Developing a Plan

Lawyers deal in information, rules, procedures, and timelines. This reality does not cease to exist when you go on vacation, fall ill, or when unexpected disaster (such as fire) occurs. Planning for absence or loss, rather than merely reacting to it, is essential. While it is daunting for a sole practitioner or small firm to plan for continuity in the event of catastrophic loss, it is worth noting that the very size of the firm allows for a measure of flexibility that might not be present in a large firm environment.

Methodology to Prepare for the Unpredictable

In a special issue dedicated to preparing for the unpredictable, LawPRO Magazine (see the Additional Resources section for details) identifies a fourfold methodology:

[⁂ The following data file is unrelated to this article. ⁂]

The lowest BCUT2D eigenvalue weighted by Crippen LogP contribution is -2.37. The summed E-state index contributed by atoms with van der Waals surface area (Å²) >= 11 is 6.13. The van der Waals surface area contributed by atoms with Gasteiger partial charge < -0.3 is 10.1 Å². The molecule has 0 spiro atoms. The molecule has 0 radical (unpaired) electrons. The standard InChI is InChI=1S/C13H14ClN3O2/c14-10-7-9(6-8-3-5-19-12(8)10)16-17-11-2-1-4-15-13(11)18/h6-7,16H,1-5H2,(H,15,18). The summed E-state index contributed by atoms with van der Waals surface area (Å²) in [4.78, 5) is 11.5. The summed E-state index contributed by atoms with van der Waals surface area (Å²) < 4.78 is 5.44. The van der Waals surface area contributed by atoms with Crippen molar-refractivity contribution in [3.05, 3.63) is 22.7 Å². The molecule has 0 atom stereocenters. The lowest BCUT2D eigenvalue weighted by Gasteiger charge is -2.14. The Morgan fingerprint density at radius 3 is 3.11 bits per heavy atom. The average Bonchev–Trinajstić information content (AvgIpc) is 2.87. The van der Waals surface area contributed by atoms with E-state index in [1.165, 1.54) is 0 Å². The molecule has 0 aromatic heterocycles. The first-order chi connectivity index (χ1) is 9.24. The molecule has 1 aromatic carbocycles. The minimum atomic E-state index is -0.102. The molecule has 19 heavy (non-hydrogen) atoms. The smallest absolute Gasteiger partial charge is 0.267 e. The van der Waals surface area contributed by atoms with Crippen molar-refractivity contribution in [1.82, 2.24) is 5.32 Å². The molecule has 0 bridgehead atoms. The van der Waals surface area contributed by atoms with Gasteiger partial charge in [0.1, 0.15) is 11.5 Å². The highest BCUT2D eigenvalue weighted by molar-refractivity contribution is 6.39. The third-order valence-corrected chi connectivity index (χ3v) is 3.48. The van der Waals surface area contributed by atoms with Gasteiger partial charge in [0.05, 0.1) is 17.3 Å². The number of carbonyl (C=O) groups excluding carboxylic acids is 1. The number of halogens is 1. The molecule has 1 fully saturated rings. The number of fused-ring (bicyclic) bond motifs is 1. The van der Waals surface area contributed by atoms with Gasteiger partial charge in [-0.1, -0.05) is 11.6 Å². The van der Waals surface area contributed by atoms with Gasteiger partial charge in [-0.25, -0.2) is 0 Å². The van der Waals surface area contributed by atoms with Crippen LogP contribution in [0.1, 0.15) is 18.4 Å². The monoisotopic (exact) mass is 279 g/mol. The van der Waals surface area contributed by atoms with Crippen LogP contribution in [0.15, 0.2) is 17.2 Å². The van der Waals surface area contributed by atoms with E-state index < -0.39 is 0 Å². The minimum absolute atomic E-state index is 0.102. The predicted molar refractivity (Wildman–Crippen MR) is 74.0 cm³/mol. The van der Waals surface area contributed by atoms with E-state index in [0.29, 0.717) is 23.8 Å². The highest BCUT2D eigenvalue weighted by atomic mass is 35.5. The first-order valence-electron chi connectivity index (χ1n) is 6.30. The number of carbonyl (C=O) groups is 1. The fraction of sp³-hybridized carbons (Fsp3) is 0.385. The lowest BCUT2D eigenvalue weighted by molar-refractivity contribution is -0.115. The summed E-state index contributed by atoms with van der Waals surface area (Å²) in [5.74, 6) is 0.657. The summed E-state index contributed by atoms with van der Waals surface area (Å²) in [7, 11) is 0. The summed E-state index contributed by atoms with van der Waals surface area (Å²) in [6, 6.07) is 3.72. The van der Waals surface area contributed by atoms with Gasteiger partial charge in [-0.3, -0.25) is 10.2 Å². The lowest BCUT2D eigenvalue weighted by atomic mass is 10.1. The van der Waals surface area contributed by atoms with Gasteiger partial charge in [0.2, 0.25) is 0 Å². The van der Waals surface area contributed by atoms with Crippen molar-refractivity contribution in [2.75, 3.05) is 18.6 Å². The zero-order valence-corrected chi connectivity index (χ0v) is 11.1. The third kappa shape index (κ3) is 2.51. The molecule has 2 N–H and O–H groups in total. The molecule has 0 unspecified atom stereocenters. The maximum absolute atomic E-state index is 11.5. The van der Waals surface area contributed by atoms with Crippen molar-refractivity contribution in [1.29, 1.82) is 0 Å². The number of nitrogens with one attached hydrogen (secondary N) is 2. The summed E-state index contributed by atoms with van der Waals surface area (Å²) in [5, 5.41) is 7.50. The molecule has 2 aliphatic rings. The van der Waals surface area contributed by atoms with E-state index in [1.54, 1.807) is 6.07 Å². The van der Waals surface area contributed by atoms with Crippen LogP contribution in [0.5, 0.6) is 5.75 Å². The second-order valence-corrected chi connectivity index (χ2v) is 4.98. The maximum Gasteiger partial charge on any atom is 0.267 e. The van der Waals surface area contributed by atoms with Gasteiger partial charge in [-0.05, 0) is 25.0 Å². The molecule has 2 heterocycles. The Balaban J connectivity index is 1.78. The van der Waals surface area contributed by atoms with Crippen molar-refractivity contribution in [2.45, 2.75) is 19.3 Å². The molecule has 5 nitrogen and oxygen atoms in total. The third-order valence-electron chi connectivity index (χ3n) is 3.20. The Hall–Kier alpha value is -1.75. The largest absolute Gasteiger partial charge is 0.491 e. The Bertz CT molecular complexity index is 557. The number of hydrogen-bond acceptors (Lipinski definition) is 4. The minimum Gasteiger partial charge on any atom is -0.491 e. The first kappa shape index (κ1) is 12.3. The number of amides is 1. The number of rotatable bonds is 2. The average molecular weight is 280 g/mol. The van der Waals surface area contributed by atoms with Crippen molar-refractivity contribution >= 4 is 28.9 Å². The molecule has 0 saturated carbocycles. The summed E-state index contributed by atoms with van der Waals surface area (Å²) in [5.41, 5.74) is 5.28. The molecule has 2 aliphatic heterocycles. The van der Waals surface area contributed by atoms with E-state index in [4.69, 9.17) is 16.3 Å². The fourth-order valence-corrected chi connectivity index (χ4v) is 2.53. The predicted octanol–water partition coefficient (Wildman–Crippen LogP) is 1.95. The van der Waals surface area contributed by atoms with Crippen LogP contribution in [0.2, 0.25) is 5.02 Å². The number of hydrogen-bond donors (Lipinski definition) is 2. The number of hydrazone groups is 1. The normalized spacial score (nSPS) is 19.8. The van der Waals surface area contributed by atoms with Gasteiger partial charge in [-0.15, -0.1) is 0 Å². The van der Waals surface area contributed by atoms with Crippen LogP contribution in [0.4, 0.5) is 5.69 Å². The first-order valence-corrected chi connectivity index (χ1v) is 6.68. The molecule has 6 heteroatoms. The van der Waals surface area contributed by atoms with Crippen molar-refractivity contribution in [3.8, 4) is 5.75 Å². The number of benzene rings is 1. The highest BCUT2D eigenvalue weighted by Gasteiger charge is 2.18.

1. Establish a plan.
  2. Prepare employees for the unexpected.
  3. Protect your premises.
  4. Protect your practice.

Your clients’ needs must be met. Your plan will have to be tailored to the realities of your practice. What is required for a large national firm would likely be overkill for a sole practitioner; but some large firm practices might still be of use (e.g., establishing policies for backing up electronic data, creating office manuals, etc.).

PracticePRO (see the Additional Resources section for details) categorizes the process as:

  1. Preparation and prevention.
  2. Response.
  3. Resumption.
  4. Recovery.

Although the complexity of plans may vary, PracticePRO suggests that a minimal plan should at least involve making proper backups, establishing an emergency contact list, and maintaining sufficient insurance coverage.